Several months ago I spit in a test tube and sent the my saliva off to have over 700,000 of my DNA markers analyzed to find out what my genetic heritage is.
Six weeks later I got an analysis that showed me to be about 42% West European, 36 % Irish (this component includes northern Scotland as well), 10% British and a 10% smattering of other several other ethnic extractions ranging from Scandinavia to Spain to the Middle East.
At first I was not surprised by this – maybe a little disappointed not to see some African genes in there. I have been able to trace most of my relatives on both my parents’ sides back several generations and they all seem to cluster in Britain or Scotland as far as 1600.
On further reflection, I started to wonder why I had such a strong component (42%) of Western European genes. According to this analysis, my DNA distribution is almost the same as people who currently live in Western Europe, and not as compatible with natives of Britain or Ireland. Maybe it was because many of my UK relatives originated way back in Western Europe. Certainly migration has happened over the centuries. But still, Western European DNA markers making up the major contribution of my genetic material seemed a bit strange.
Ancestry has identified me as a distant relative of over 100 people scattered over North America that I have never met. For some of them who have their family tree posted online, I can see the common relative – usually a third great grandparent on either my Dad’s or Mother’s side of the family. David and Agnes Geddes seemed to produce lots of kids and scatter their genes widely as did Robert Riddell, my mom’s great great grandfather.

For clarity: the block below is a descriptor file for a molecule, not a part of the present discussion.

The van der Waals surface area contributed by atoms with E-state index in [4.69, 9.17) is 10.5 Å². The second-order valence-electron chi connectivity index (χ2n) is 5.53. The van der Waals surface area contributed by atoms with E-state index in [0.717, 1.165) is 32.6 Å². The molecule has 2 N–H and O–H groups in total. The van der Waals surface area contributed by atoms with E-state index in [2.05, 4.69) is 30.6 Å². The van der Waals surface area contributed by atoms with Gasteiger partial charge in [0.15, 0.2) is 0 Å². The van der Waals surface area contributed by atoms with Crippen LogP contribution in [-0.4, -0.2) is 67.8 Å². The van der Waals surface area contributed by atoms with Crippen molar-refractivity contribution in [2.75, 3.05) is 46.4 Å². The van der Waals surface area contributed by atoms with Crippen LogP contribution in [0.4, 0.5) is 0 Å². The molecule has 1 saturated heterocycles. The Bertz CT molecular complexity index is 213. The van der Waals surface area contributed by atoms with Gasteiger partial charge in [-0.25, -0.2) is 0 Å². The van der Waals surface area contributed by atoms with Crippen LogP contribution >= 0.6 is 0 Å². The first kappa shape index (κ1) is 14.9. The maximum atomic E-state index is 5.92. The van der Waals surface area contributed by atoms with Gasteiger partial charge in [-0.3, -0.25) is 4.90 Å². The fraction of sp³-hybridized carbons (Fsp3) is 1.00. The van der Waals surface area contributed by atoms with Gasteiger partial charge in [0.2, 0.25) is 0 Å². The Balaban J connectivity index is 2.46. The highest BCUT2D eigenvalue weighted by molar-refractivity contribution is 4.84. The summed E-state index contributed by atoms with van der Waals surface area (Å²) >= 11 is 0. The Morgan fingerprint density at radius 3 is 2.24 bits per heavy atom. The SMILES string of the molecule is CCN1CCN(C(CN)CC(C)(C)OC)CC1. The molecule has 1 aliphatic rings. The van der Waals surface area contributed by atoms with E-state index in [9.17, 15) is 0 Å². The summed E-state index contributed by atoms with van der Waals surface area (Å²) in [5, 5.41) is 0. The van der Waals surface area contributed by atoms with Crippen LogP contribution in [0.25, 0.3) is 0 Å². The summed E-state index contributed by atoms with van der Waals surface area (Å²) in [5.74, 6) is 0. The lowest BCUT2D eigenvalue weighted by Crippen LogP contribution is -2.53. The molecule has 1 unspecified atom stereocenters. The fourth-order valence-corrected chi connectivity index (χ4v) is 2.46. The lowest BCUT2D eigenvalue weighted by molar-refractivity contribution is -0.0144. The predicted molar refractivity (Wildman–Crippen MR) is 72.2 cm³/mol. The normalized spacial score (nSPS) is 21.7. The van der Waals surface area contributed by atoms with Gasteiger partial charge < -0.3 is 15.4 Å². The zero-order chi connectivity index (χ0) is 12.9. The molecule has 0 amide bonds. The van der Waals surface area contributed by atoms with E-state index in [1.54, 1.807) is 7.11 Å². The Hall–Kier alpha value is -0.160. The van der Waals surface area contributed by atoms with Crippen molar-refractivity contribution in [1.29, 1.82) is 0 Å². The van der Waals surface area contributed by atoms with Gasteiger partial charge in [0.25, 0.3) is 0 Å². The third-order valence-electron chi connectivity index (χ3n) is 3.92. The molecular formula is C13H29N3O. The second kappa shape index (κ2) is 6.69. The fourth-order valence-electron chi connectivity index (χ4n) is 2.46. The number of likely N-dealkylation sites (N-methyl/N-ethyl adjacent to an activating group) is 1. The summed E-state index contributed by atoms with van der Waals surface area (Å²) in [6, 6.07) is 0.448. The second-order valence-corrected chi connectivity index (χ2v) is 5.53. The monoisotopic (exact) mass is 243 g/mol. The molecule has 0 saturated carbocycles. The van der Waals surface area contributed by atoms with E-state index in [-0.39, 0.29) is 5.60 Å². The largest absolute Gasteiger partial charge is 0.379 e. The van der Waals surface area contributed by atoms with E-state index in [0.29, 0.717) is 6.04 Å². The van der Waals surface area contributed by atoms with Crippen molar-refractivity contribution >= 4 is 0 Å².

Someone contacted me by email last week, a woman I don’t know who shares enough to DNA markers with me to indicate we are probably fourth cousins. None of the names in her tree were familiar to me except Dixon, the family name of my third great grandmother on my mom’s side. After a couple of email chats we determined that her third grandmother and mine were sisters. So our common contribution of genetic material must have come from our common fourth great grandfather, born in 1786 in Northumberland, England or his wife, my fourth great grandmother, Martha Moore.
It astounds me – and would likely amaze these ancestors.to think that a determinable part of me is a remnant from this couple who lived 200 years ago. And that some of my genes will be detectable in fourth degree offspring in 2300. This is how I imagine life after death.
Then, Ancestry told me that there is a strong possibility that I am related to Sarah Jane Busenbark since I share many genetic markers with several people in her family. Where on earth did this come from? Well, Busenbark is a modification of Busenberg, a German name – fits with my Western European genetic make-up. And I have one great grandfather whose identity remains a mystery. I could have received an eighth of my genetic material, or even more from this unknown donor to my gene pool.
So I started to look into Sarah Jane Busenbark a bit more. It turns out she was born in Romulus New York in 1825 – upstate New York – about 25 km from Manchester NY where, in 1823, Joseph Smith found the “plates” that started the Mormon religion.At age 18, Sarah Jane married Newton Hall and in the mid 1850’s they moved west, presumably part of incredible migration of Latter Day Saints who drew handcarts across the country to Utah. They ended up in Salt Lake City region. Sarah’s husband became an associate of Brigham Young in the establishing Mormon Church and they had nine children.
Immediately, I started reflecting on the story of the Mormon Church as told in the hilariously irreverent Broadway show – Book of Mormon. Although I had never heard of Sarah Jane Busenbark, I certainly knew, from the score of Book of Mormon, about Joseph Smith and Brigham Young. I am very much amused and almost a little excited to think that one of my probable relatives, perhaps a great great grandmother or great great aunt was part of this story.
This whole connection may not be altogether accurate but Ancestry says there is a very strong probably that I have a genetic connection to Sarah Jane Busenbark. And I choose to believe that because it fills in the only gap in my great-grandparent line, explains my strong Western European genetic make up and, dang it, Mormon’s just believe.